- Fieldwork Connections: The Fabric of Ethnographic Collaboration in China and America
Fieldwork Connections tells of the collaborative relationship among three Yi researchers—Bamo Ayi, Stevan Harrell, and Ma Lunzy. The Yi, one of China's fifty-six nationalities, live mostly in the southwestern provinces of Sichuan, Yunnan, and Guizhou, and according to the 2000 census, has a population numbering as high as 7,762,286. Stories of collaboration in this book begin with the description of Harrell's fieldwork project on ethnic relations in southwestern China (1991–94), are developed and enhanced through his sponsoring of the International Conference on the Yi in Seattle in 1995, and continue up to the exhibition and publication of Mountain Patterns: The Survival of Nuosu Culture in China (2000), which was written by Harrell and Bamo Qubumo and Ma Erzi. (Nuosu refers to "an ethnic group of about two million members" who are "part of the Yi" nationality .) Bamo Qubumo is a folklorist and Bamo Ayi's sister.
Among scholars doing research on China's southwest, the teamwork of Harrell, the Bamo sisters, and Ma is well known. They gained international fame from influential academic exchanges by holding international conferences on Yi studies. After Seattle (1995); Trier, Germany (1998); and Yunnan, China (2000); the Fourth International Conference on the Yi was held in 2005 at Meigu, Sichuan, one of the fieldwork bases of Harrell, Bamo, and Ma, where 104 papers or abstracts were given. In China, accounts in newsletters or on Web sites of their collaborative research (see http://www.yizuren.com), articles coauthored by Bamo Ayi and Harrell, and translations of Harrell's [End Page 196] articles and books are widely read and easily accessible. The participation of Father Benoit Vermander from Taipei Ricci Institute has further enhanced the collaboration between Harrell and Ma to social services. Together, they built an elementary school in 2000 and a "global village" in Yanyuan, Ma's hometown (Vermander 2005, 171–88). Fieldwork Connections details the germination and development of their relationship in specifically shaping Harrell's book Ways of Being Ethnic in Southwest China (2001), the collaborative Yi exhibition, and the coauthored book on that exhibition. Most importantly, the book exemplifies how a long-lasting collaboration begun from fieldwork connections is enhanced through conscientious and sincere efforts in reciprocity.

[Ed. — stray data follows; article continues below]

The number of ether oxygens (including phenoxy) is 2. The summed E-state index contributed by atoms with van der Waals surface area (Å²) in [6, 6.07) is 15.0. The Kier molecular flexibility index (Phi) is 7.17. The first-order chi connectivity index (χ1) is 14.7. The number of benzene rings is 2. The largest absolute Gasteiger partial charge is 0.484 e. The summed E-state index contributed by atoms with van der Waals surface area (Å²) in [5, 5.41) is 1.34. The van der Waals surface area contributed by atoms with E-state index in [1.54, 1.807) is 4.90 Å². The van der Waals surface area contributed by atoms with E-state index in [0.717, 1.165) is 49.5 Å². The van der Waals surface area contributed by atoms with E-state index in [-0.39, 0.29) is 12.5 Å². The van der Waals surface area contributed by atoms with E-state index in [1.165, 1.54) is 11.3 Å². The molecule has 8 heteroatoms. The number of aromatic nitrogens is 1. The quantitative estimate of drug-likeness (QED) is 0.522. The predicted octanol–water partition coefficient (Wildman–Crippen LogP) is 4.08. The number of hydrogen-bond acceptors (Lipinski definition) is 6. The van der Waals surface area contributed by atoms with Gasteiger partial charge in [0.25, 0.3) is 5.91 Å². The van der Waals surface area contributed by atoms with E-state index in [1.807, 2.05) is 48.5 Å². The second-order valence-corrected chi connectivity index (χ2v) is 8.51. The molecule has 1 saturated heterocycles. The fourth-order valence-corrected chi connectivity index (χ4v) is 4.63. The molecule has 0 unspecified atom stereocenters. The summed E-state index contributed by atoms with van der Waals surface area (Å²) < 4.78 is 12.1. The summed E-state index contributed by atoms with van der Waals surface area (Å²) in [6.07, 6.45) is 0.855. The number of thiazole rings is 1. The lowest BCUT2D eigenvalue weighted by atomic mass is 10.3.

In the preface, Stevan Harrell tells how the book originated, was written, and organized. Harrell emphasizes the book's goal in inviting readers to "think about ethnography" rather than contributing to any theoretical discussion on ethnographic problems (xi). The main body of the book is in three parts, with nineteen chapters and an epilogue. Part 1, "Origins" (chaps. 1–3), gives an account of each author's upbringing in an ethnic environment, leading to careers in anthropology (Bamo and Harrell) and teaching in middle school (Ma). Part 2, "China" (chaps. 4–14), begins with Bamo and Harrell individually relating their research in Liangshan Yi Autonomous Prefecture, Sichuan, and moves on to their encounter with Harrell's fieldwork on ethnic relations and education in 1991, 1993, and 1994. The book's title, Fieldwork Connections, originated from these chapters, in which Ma and Bamo Ayi are shown as indispensable to Harrell's fieldwork. Part 3, "America" (chaps. 15–19), has each author, and Bamo Qubumo, contributing one chapter on their reflections of their first contact in the United States (Ma), the first research trip to the Seattle Methodist Church (Bamo Ayi), and the collaborative exhibition of Nuosu material culture, Mountain Patterns, at the Burke Museum in Seattle (Ma, Bamo Qubumo, and Harrell).
Bamo Ayi tells us in chapter 1 how she, being half Yi from a noble Yi class, was raised in the predominantly Han environment. At their father's urging, the three sisters formed strong bonds in their Yi identity and careers in Yi research. In chapter 2, Ma tells of how he grew up under the Han shadow, where tension, mutual contempt, and conflicts between Han and Nuosu were...